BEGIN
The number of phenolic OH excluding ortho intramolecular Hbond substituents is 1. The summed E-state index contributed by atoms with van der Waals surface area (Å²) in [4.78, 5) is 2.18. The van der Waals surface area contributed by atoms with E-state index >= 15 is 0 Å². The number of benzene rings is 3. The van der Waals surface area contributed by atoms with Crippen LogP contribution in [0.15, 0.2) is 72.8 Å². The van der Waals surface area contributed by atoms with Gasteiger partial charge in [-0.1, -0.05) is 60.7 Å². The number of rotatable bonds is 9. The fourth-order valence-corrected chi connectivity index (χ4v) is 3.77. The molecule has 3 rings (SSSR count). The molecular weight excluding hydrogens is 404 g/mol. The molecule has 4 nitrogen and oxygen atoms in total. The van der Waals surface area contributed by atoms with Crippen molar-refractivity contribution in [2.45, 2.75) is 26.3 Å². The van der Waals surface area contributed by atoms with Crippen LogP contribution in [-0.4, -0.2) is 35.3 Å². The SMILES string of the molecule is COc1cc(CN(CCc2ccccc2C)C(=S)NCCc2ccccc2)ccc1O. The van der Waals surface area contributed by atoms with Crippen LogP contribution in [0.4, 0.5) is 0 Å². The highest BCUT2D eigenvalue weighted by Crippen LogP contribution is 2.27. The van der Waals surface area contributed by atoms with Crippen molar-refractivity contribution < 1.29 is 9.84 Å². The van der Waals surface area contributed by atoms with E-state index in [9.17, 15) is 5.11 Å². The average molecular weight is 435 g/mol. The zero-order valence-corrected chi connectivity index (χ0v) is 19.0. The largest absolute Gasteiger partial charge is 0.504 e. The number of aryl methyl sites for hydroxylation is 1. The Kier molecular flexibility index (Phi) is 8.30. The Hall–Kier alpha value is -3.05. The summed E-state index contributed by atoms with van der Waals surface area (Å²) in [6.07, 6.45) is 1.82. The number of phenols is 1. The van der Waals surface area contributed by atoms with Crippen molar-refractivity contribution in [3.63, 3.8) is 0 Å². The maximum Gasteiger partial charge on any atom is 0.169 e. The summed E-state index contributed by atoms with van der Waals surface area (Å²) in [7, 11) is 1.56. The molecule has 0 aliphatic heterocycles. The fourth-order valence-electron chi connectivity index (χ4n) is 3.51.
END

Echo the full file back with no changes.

The number of phenolic OH excluding ortho intramolecular Hbond substituents is 1. The summed E-state index contributed by atoms with van der Waals surface area (Å²) in [4.78, 5) is 2.18. The van der Waals surface area contributed by atoms with E-state index >= 15 is 0 Å². The number of benzene rings is 3. The van der Waals surface area contributed by atoms with Crippen LogP contribution in [0.15, 0.2) is 72.8 Å². The van der Waals surface area contributed by atoms with Gasteiger partial charge in [-0.1, -0.05) is 60.7 Å². The number of rotatable bonds is 9. The fourth-order valence-corrected chi connectivity index (χ4v) is 3.77. The molecule has 3 rings (SSSR count). The molecular weight excluding hydrogens is 404 g/mol. The molecule has 4 nitrogen and oxygen atoms in total. The van der Waals surface area contributed by atoms with Crippen molar-refractivity contribution in [2.45, 2.75) is 26.3 Å². The van der Waals surface area contributed by atoms with Crippen LogP contribution in [-0.4, -0.2) is 35.3 Å². The SMILES string of the molecule is COc1cc(CN(CCc2ccccc2C)C(=S)NCCc2ccccc2)ccc1O. The van der Waals surface area contributed by atoms with Crippen LogP contribution in [0.4, 0.5) is 0 Å². The highest BCUT2D eigenvalue weighted by Crippen LogP contribution is 2.27. The van der Waals surface area contributed by atoms with Crippen molar-refractivity contribution < 1.29 is 9.84 Å². The van der Waals surface area contributed by atoms with E-state index in [9.17, 15) is 5.11 Å². The average molecular weight is 435 g/mol. The zero-order valence-corrected chi connectivity index (χ0v) is 19.0. The largest absolute Gasteiger partial charge is 0.504 e. The number of aryl methyl sites for hydroxylation is 1. The Kier molecular flexibility index (Phi) is 8.30. The Hall–Kier alpha value is -3.05. The summed E-state index contributed by atoms with van der Waals surface area (Å²) in [6.07, 6.45) is 1.82. The number of phenols is 1. The van der Waals surface area contributed by atoms with Crippen molar-refractivity contribution in [3.63, 3.8) is 0 Å². The maximum Gasteiger partial charge on any atom is 0.169 e. The summed E-state index contributed by atoms with van der Waals surface area (Å²) in [7, 11) is 1.56. The molecule has 0 aliphatic heterocycles. The fourth-order valence-electron chi connectivity index (χ4n) is 3.51.